Businesses fail for many reasons but here are five of the most common – and avoidable, as Adam Turnbull of BusinessesForSale.com explains.
It’s a sobering thought that around half of UK start-ups fail within five years.
While you can never guarantee success in business – though this is true of most worthwhile challenges in life – you can at least attempt to swerve the potholes lining the route if you know where those potholes might lie.
Of course, businesses fail for myriad reasons and in many cases multiple factors are at play. But the following five are certainly among the most common – and avoidable.
1. Decisions made before you’ve even started trading
Many of your most important business decisions will be made before you’ve even got the keys to the premises. Bad choices made at the outset could doom your venture from day one – no matter how hard you work thereafter.
The preventative cure, quite simply, is research, and lots of it. This is how you avoid fatal errors like choosing a sector in decline (imagine buying a DVD-rental store in the early years of the 21st century, for example).
Then there’s location. A vegan cafe will of course work better in young, liberal Brighton than older, conservative Eastbourne.
It’s no bad thing if your choice of sector is partly an emotional decision (indeed, decision-making is crippled without input from your brain’s emotional, ‘limbic’ centre). Your passion for what you do will sustain you through adversity.
The danger arises when the pursuit of your dream drowns out more prosaic considerations – like having the requisite skills or experience.
This naive vision of entrepreneurship was satirised in Channel Four sitcom Peep Show when self-described ‘work-shy freeloader’ Jez’s delusional dreams of a publican’s life – ‘I’ll literally get paid to go to the pub!’ – are abruptly deflated by flatmate and realist Mark: ‘It won’t be quite like being paid just to go to the pub, because you’ll be doing all the pub stuff: the barrels, the tubes, the debit card authorisations.’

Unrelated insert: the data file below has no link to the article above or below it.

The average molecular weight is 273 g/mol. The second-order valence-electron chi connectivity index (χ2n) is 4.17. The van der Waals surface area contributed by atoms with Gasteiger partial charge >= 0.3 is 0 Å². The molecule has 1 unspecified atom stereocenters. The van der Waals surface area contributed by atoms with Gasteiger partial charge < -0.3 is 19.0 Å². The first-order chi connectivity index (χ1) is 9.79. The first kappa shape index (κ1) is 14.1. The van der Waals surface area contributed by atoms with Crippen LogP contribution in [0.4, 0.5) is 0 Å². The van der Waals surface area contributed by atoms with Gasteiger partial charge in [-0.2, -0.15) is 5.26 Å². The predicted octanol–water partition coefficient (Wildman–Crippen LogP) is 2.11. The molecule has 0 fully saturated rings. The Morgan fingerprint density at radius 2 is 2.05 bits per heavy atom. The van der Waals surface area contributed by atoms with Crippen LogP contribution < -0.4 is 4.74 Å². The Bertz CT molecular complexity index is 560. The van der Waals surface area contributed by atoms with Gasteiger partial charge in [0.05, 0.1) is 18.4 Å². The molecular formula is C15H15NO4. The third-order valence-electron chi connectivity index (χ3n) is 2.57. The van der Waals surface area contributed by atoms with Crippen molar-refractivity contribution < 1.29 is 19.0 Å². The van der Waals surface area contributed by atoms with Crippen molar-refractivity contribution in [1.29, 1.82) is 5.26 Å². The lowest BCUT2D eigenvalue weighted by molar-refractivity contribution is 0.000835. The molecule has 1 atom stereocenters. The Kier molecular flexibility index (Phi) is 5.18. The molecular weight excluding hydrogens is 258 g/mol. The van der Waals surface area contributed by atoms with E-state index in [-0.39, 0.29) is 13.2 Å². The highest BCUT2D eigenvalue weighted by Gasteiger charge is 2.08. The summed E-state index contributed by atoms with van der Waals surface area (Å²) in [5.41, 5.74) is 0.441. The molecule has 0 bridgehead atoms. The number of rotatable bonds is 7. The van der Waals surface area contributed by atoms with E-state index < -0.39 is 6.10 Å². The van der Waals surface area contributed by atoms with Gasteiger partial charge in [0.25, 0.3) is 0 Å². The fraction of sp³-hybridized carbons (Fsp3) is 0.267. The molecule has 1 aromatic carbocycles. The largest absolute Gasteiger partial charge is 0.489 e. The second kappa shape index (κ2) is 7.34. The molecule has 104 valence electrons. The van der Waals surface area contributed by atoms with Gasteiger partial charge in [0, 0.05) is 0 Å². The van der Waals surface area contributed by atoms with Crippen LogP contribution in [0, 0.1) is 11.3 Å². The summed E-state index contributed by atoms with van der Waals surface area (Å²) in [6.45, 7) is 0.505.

Few things offend our sense of justice more than a popular business sent under by tardy or downright unscrupulous clients. Small businesses are owed an estimated £26.8 billion in late payments, according to BACS, and delayed payment can, and does, put good businesses into liquidation.
But you needn’t be helpless in the face of slow payers. There are several simple steps you can take: make payment terms crystal clear; invoice promptly; issue periodic, automated reminders; and establish and maintain contact with a suitably senior person at the debtor company.
If that doesn’t work then it’s time to get tough: charge interest and collection fees or use debt collection agencies. Invoice financing is another option.
3. Eggs and baskets
Imagine you’ve got £50 to bet on a roulette table. You’re more likely to emerge with any winnings at all if you place five £10 bets on five separate spins of the wheel than by putting the whole lot on black.